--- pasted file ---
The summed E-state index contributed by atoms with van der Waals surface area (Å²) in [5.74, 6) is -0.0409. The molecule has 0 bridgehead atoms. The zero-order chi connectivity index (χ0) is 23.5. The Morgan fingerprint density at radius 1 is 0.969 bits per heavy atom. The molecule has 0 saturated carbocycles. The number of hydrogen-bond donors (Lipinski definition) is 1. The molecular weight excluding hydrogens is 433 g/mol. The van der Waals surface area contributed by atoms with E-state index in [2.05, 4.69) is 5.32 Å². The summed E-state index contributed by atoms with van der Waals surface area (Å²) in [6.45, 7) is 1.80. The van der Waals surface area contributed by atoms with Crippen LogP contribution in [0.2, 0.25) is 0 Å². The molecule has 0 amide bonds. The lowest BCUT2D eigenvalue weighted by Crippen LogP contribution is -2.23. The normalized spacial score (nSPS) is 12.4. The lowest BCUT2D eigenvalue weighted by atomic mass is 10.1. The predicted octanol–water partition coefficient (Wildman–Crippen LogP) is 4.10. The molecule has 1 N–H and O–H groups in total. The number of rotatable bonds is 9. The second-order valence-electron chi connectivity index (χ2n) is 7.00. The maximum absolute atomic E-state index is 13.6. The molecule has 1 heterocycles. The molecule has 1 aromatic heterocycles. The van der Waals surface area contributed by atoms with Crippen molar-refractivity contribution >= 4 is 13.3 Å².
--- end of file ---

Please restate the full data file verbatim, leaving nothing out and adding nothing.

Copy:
The summed E-state index contributed by atoms with van der Waals surface area (Å²) in [5.74, 6) is -0.0409. The molecule has 0 bridgehead atoms. The zero-order chi connectivity index (χ0) is 23.5. The Morgan fingerprint density at radius 1 is 0.969 bits per heavy atom. The molecule has 0 saturated carbocycles. The number of hydrogen-bond donors (Lipinski definition) is 1. The molecular weight excluding hydrogens is 433 g/mol. The van der Waals surface area contributed by atoms with E-state index in [2.05, 4.69) is 5.32 Å². The summed E-state index contributed by atoms with van der Waals surface area (Å²) in [6.45, 7) is 1.80. The van der Waals surface area contributed by atoms with Crippen LogP contribution in [0.2, 0.25) is 0 Å². The molecule has 0 amide bonds. The lowest BCUT2D eigenvalue weighted by Crippen LogP contribution is -2.23. The normalized spacial score (nSPS) is 12.4. The lowest BCUT2D eigenvalue weighted by atomic mass is 10.1. The predicted octanol–water partition coefficient (Wildman–Crippen LogP) is 4.10. The molecule has 1 N–H and O–H groups in total. The number of rotatable bonds is 9. The second-order valence-electron chi connectivity index (χ2n) is 7.00. The maximum absolute atomic E-state index is 13.6. The molecule has 1 heterocycles. The molecule has 1 aromatic heterocycles. The van der Waals surface area contributed by atoms with Crippen molar-refractivity contribution >= 4 is 13.3 Å².